Icantdie – Bridgend, Wales, United Kingdom

Introducing: Icantdie

Given the three-pieces’ stylistically straddling flexibility, introducing Icantdie is no simple task. 2016 saw the Welsh noise makers dramatically emerge from Bridgend via an organised but cacophonic-inclined blend of self-monikered “Heavy Alternative Rock” beset with an earth-shattering heaviness borrowed from more than one camp. Icandie’s first EP, Transition/Merger, conveyed this addiction to amalgamative heavy-music chaos. Imagine the cutting Southern Rock-esque riffs of Cancer Bats and Every Time I Die. Think back to the discordant chaos that early Gallows, Blackhole and The Ghost Of A Thousand invoked and then the legacy of early 2000’s Post-Hardcore. Now, imagine all this with the sharpened metallic-edge that united all the aforementioned and you’ll have an idea of where you’re about to reside. That and a considerable nod, accidental or not, to the Post-Hardcore chaos of The St. Pierre Snake Invasion.

But what of the “Alternative Rock” contingent of the band’s moniker? Well, despite my own descriptions, such a foundation is never far from an Icantdie recording. That said, it is considerably corrupted by the above. Transition/Merger boasted soaring yet discordant melody in the opening ‘Transition’ and furthered such in the refrains of the Hardcore-riffed ‘Merger’. Icantdie aren’t a band to shy away from their evident and gratuitous need to play heavy but also aren’t one to ignore the need for a well-timed and soaring stylistic contrast. The obsessive and existentialist ‘Charlie Kelly’ reverberated over a mass of teetering-Hardcore chaos, Post-Hardcore-gloomed Alt. Rock and emotive guitar work. 

‘Golgothan’ pushed further way, refining the riff-work more so towards a symbiosis with the melodic Post-Hardcore-led melodic leads and stripped back corrupted Alt.Rock. Despite a resoundingly melodic effort, notably so due to cleaner vocals, Icantdie couldn’t resist themselves in ‘Golgothan’ as it shows a band capable of effortless melodic Rock without negating their intrinsic intensity.

2019 then began its rotation. ‘Doppelgänger’ further pushed the indomitable legacy of Hardcore Punk and how it has shaped bands such as Icantdie. That’s not to say that the band are bonafide examples of this vein. However, the raw veracity and abandon of their craft are indicative of this seminal legacy. Track two of Doppelgänger furthers the violent technical blasts of riff-heavy Hardcore and punch-face Metal inclinations. The band glide through with a wake of destruction, without wholly sitting in any such camp definitively. Icantdie are seamlessly shameless as they navigate their heavy-set-dirge and relative to the title of track two of Doppelgänger, truly don’t give a van damne.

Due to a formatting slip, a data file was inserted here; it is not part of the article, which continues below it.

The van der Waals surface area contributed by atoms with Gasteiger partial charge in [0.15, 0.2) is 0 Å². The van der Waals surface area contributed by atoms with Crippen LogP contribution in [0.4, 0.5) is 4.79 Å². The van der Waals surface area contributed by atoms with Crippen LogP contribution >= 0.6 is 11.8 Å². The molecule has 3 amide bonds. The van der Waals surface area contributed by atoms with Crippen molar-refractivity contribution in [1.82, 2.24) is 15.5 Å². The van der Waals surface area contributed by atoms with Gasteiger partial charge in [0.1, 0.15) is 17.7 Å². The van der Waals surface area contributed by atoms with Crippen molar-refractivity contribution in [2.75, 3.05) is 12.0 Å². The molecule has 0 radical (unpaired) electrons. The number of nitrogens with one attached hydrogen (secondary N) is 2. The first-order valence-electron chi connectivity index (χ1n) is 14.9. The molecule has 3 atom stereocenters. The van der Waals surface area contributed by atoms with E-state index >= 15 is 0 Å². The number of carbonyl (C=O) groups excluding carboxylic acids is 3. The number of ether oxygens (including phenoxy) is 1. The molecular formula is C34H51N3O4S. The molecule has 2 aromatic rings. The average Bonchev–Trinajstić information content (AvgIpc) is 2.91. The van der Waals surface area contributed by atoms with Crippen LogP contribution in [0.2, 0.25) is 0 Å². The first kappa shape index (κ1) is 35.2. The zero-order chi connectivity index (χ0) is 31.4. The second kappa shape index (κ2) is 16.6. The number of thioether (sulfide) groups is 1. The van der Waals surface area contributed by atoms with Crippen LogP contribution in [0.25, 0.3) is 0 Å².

On ‘Crazy Animal?! Ok, I’m A Crazy Animal!’ the band wholeheartedly push towards a violently abrasive Alternative Metal and capture much of the attitude the 2000s and twen-teens Metalcore wish it had. Through the band’s work, a permeating and transfixing rage is felt throughout, crucially held together by terrifyingly vocals and an innate rather than inane need to be as heavy possible.

But how do I undertake introducing Icantdie in 2020? Well, via their noisy entry into April. ‘Counter’ features one Sean Smith of The Blackout and Raider fame, lending his vocal tones to the three-piece’s shortest duration yet. Icantdie battle mental confusion, ill-feeling and the indomitable tide of force-feeding. ‘Counter’, much akin to the band’s previous work, straddles heavy music lasting longevity and enriches it therein. The 2020 single is short, slow, riff-heavy and only marginally melodic purposely to add that respite and contrast before re-entering the fray. In yet fewer words, ‘Counter’ is as persistently pummelling as its subject matter.

Trufully it’s hard to comment on Icantdie anymore than what I have already. This is a band that combined decades of heavy-set stylistics. A band that cares little for how they cathartically express other than to push it to its ear-drum perforating limit between teasing eerie refrains. The Bridgend three-piece fit not in one place, but hold their own across the heavy-music-verse. Change my mind.

Introducing Icantdie? I’d say that’ll do it. Now, excuse while I track down some new ear-drums.

Founder of Ear Nutrition, Matt is sadly over 30 and first cut his words writing for the now defunct site, Musically Fresh. He enjoys a variety of guitar-driven music but can usually be found navigating a web of Skate Punk, Hardcore and everything in between.